Kate Daudy

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Kate Daudy (Born 19 November 1970) is a British artist who lives and works in London. Her work is inspired by an ancient Chinese literati tradition of inscribing poems on to objects.[1]

Wedding Dress by Kate Daudy

Her technique involves composing or carefully selecting poetry that reflects or contrasts with the nature of the object of her choosing.[2] The letters that form these poems are cut from felt fabric and applied in different techniques, depending on the object.[3] Through her scholarly examination of the memory of objects Daudy explores concepts of communication and language, spirituality, solitude and East/West relations.[4]

Themes[edit]

The concept of writing on objects originates to the beginning of Chinese civilization, when tortoise shells and scapulae were used to predict the future. These ‘oracles bones’ would go through a process of being burnt in the dying embers of a fire then in accordance with how the bones and shells cracked Chinese shaman would foresee the future and subsequently write what they had predicted on those shells.[5] This was particularly prevalent in the Shang Dynasty(1600-1046 BC).[6] The calligraphic writing or inscribing of poems onto objects became an elevated art form in itself, perpetuated by the ruling Emperors, who would compose poems to be inscribed onto paintings or works of art of special significance to them.[7]

By perpetuating this literary tradition as a contemporary plastic art form Kate Daudy’s work has brought these ancient concepts even back to mainland China itself, where the tradition had been lost. Daudy uses words of her own composition as well as other poems from varied sources such as Verlaine and Anne Sexton, to Pink Floyd lyrics.[8]

Career[edit]

Her first show “Written in Water” (2009) with Grant White at the Galerie Marie Victoire Poliakoff [9] in Paris examined the memories associated with items of clothing, inscribing vintage dresses with poems that reflected their identity. Le Figaro compared Daudy's and White's work to that of Jean Cocteau and Elsa Schiaparelli.[10]

Yellow Mountains, Red Letters exhibited at Bonham's London 2010 [11] featured her calligraphic works on photographs by Chinese art specialist Daniel Eskenazi.

Night Shining White by Han Gan (Tang Dynasty)
"Night Shining White" by Han Gan (Tang Dynasty)

A committed peacenik, her most celebrated work, the "War Dress" was commissioned by the Southbank Centre, London for the Poetry International festival.[12] It featured Wilfred Owen's 'Dulce et Decorum Est' inscribed in khaki letters down the train of a wedding dress.

She has since collaborated with Lemn Sissay, Glyndebourne Opera, Yang Lian,House of Voltaire[6], Grant White, the Southbank Centre, Poetry International, Rufus Wainwright and other artists and poets including the Icelandic singer Björk.[13] Her work features in museums and major private collections throughout the world.[14]

Personal life[edit]

Kate is married to the French economist Clément Daudy (son of Philippe Daudy and Marie-Christine Goüin) by whom she has three children.[15] They live in London and at Royaumont Abbey in France where the foundation Goüin's family created makes them widely influential, particularly in the fields of music and contemporary dance.[16]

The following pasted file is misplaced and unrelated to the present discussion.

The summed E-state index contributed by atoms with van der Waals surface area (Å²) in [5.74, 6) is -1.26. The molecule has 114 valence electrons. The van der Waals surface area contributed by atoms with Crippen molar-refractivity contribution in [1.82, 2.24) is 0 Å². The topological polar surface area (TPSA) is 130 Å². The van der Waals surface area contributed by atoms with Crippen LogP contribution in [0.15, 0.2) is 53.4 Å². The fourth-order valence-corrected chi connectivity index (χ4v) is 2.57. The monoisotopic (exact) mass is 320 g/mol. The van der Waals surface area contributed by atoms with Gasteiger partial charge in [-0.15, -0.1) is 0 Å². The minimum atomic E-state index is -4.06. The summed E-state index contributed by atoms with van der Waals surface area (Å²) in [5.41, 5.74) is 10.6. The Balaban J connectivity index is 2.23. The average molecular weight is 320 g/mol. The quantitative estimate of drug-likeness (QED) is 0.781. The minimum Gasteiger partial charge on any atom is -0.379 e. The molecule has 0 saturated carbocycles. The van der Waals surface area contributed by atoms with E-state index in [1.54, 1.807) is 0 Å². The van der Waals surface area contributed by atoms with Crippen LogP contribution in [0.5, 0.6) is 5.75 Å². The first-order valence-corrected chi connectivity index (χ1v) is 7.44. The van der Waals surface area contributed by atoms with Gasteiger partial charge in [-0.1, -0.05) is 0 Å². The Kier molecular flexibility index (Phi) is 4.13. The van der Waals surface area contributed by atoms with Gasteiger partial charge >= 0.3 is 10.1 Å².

References[edit]

  1. ^ Intelligence Squared Contributor 'Kate Daudy on the importance of objects at 5X15', 'Intelligence Squared', September 27, 2010, accessed 4 September 2011
  2. ^ Michael Hoppen Contributor “Kate Daudy and Daniel Eskenazi”, "Michael Hoppen Contemporary", accessed on 4 September 2011
  3. ^ Michael Hoppen Contributor “Kate Daudy and Daniel Eskenazi”, "Michael Hoppen Contemporary", accessed on 4 September 2011
  4. ^ Intelligence Squared Contributor “Kate Daudy on the importance of objects at 5X15”, "Intelligence Squared", September 27, 2010, accessed 4 September 2011
  5. ^ Morton, G “Lemn Sissay and Kate Daudy”(video file), "5X15", accessed4 September 2011
  6. ^ Skyswright, V, “Daniel Eskenazi and Kate Daudy Present Selling Exhibition of Their Collaborative Work at Bonhams”, "BONHAMS 1793" accessed 4 September 2011
  7. ^ Skyswright, V, “Daniel Eskenazi and Kate Daudy Present Selling Exhibition of Their Collaborative Work at Bonhams”, "BONHAMS 1793" accessed 4 September 2011
  8. ^ Walker, Harriet “Poetry in motion: The guerrilla wordsmiths bringing a literary touch to vintage chic” "The Independent" accessed 4 September 2011
  9. ^ A. Bavelier, A. Bellon, E. Frois, A. Grandjanin, A. Héliot, T. Hilleriteau, C. Monsatir, O. Nuc, S.de Santis, MN.Tranchant, V. Sasportas “Summer in Paris What to do during the second half of July?” "Le Figaro", accessed 4 September 2011
  10. ^ A. Bavelier, A. Bellon, E. Frois, A. Grandjanin, A. Héliot, T. Hilleriteau, C. Monsatir, O. Nuc, S.de Santis, MN.Tranchant, V. Sasportas “Summer in Paris What to do during the second half of July?” "Le Figaro", accessed 4 September 2011
  11. ^ Skyswright, V, 'Daniel Eskenazi and Kate Daudy Present Selling Exhibition of Their Collaborative Work at Bonham', 'BONHAMS 1793' accessed 4 September 2011
  12. ^ Skyswright, V, “Daniel Eskenazi and Kate Daudy Present Selling Exhibition of Their Collaborative Work at Bonhams”, "BONHAMS 1793" accessed 4 September 2011
  13. ^ Skyswright, V, “Daniel Eskenazi and Kate Daudy Present Selling Exhibition of Their Collaborative Work at Bonhams”, "BONHAMS 1793" accessed 4 September 2011
  14. ^ Skyswright, V, “Daniel Eskenazi and Kate Daudy Present Selling Exhibition of Their Collaborative Work at Bonhams”, "BONHAMS 1793" accessed 4 September 2011
  15. ^ Walker, Harriet “Poetry in motion: The guerrilla wordsmiths bringing a literary touch to vintage chic” "The Independent" accessed 4 September 2011
  16. ^ royaumont.com [1] accessed 21 September 2011

External links[edit]